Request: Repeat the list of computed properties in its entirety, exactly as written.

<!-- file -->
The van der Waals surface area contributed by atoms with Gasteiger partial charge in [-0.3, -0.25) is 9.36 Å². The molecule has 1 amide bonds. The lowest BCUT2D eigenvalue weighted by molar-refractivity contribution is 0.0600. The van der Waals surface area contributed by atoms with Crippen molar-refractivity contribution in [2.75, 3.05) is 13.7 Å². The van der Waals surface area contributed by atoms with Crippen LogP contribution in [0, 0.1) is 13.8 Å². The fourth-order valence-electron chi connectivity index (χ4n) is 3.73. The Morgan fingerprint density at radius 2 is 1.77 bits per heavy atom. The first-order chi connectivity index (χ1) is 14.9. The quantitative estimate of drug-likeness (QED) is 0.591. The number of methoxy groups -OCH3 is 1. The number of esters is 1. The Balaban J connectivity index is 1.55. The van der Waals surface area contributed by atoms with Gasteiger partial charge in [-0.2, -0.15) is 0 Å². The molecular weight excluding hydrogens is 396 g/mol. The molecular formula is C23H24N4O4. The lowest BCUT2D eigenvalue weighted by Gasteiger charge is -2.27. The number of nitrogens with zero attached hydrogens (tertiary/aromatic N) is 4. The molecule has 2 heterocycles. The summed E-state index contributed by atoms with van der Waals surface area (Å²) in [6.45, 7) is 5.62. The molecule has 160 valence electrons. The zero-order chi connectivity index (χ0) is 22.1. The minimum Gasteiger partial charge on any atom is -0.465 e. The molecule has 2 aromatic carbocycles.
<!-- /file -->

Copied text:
The van der Waals surface area contributed by atoms with Gasteiger partial charge in [-0.3, -0.25) is 9.36 Å². The molecule has 1 amide bonds. The lowest BCUT2D eigenvalue weighted by molar-refractivity contribution is 0.0600. The van der Waals surface area contributed by atoms with Crippen molar-refractivity contribution in [2.75, 3.05) is 13.7 Å². The van der Waals surface area contributed by atoms with Crippen LogP contribution in [0, 0.1) is 13.8 Å². The fourth-order valence-electron chi connectivity index (χ4n) is 3.73. The Morgan fingerprint density at radius 2 is 1.77 bits per heavy atom. The first-order chi connectivity index (χ1) is 14.9. The quantitative estimate of drug-likeness (QED) is 0.591. The number of methoxy groups -OCH3 is 1. The number of esters is 1. The Balaban J connectivity index is 1.55. The van der Waals surface area contributed by atoms with Gasteiger partial charge in [-0.2, -0.15) is 0 Å². The molecular weight excluding hydrogens is 396 g/mol. The molecular formula is C23H24N4O4. The lowest BCUT2D eigenvalue weighted by Gasteiger charge is -2.27. The number of nitrogens with zero attached hydrogens (tertiary/aromatic N) is 4. The molecule has 2 heterocycles. The summed E-state index contributed by atoms with van der Waals surface area (Å²) in [6.45, 7) is 5.62. The molecule has 160 valence electrons. The zero-order chi connectivity index (χ0) is 22.1. The minimum Gasteiger partial charge on any atom is -0.465 e. The molecule has 2 aromatic carbocycles.